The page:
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Saturday, March 10, 2012

Cloud Security Became Concern For US

The United States was noticed to try and make the cloud water-tight. Although the market for cloud computing keeps swelling, there are still doubts over the security of very sensitive information.


Although the governments in the United Kingdom and the United States may have already started cloud services for their state departments, they still have fears of security breaches. After high-profile information breaches at corporations like Sony back in 2011, many are afraid that there is a chance that valuable data kept on the servers of government departments would become targets for criminals or other countries up to a bit of mischief.

Nevertheless, cloud service providers are going to express the safety of data, so they have put a lot of efforts in convincing users of adequate protections. For example, in the United States, the Defense Advanced Research Projects Agency, also known as DARPA, is currently funding research at MIT’s Computer Science and Artificial Intelligence Laboratory aimed at making security in the cloud water-tight.

Today the researchers are developing a system which is able to allow the cloud to identify and recover from any hacker attack almost immediately. The team of developers claim that the “freedom and fluidity” of cloud services is what makes the system vulnerable to attack. Usually, in the event of the hacker attack, the entire infected system is shutdown in order not to allow a virus to spread, which requires to disable the underlying infrastructure until a completion of full clean up. But today the researchers think that they can develop a so-called “self-healing” system which would manage to figure out the source of an attack and react accordingly, fixing the flaw as it goes.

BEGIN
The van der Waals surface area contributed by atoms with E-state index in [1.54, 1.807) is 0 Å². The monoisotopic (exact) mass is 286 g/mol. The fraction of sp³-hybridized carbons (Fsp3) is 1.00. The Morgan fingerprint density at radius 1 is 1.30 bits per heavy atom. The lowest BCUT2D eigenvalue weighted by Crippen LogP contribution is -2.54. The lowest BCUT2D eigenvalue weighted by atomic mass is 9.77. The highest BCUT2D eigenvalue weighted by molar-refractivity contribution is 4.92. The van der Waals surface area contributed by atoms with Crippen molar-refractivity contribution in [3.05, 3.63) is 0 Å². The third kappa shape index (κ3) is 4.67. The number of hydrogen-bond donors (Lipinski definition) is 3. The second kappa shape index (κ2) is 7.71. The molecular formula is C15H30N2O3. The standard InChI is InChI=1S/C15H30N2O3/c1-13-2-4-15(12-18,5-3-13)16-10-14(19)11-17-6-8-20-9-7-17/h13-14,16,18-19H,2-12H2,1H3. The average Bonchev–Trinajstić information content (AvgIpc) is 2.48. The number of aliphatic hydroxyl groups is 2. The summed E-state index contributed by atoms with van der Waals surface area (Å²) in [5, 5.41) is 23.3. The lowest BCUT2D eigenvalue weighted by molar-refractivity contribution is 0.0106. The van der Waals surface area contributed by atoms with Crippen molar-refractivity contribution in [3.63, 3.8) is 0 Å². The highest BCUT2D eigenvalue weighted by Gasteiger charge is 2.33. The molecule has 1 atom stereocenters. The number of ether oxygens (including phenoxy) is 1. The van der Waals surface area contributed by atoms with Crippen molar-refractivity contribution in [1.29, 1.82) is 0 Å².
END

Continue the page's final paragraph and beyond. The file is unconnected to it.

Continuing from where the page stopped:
The team has drawn up a blueprint of how a cloud should properly function, hoping to automatically detect the situations when something goes wrong, thus allowing the system to react instantly.

Today, people don’t clearly understand how cloud computing infrastructure works, but the hopes are that by monitoring normal behavioral patterns, the developers could create a better understanding of the emerging problems, instead of searching for signatures of known viruses. Indeed, the researchers insist that they can teach the cloud to “independently find out and recover from new attacks”. In case of their success, a cloud system would be able to survive an attack and keep safely operating.

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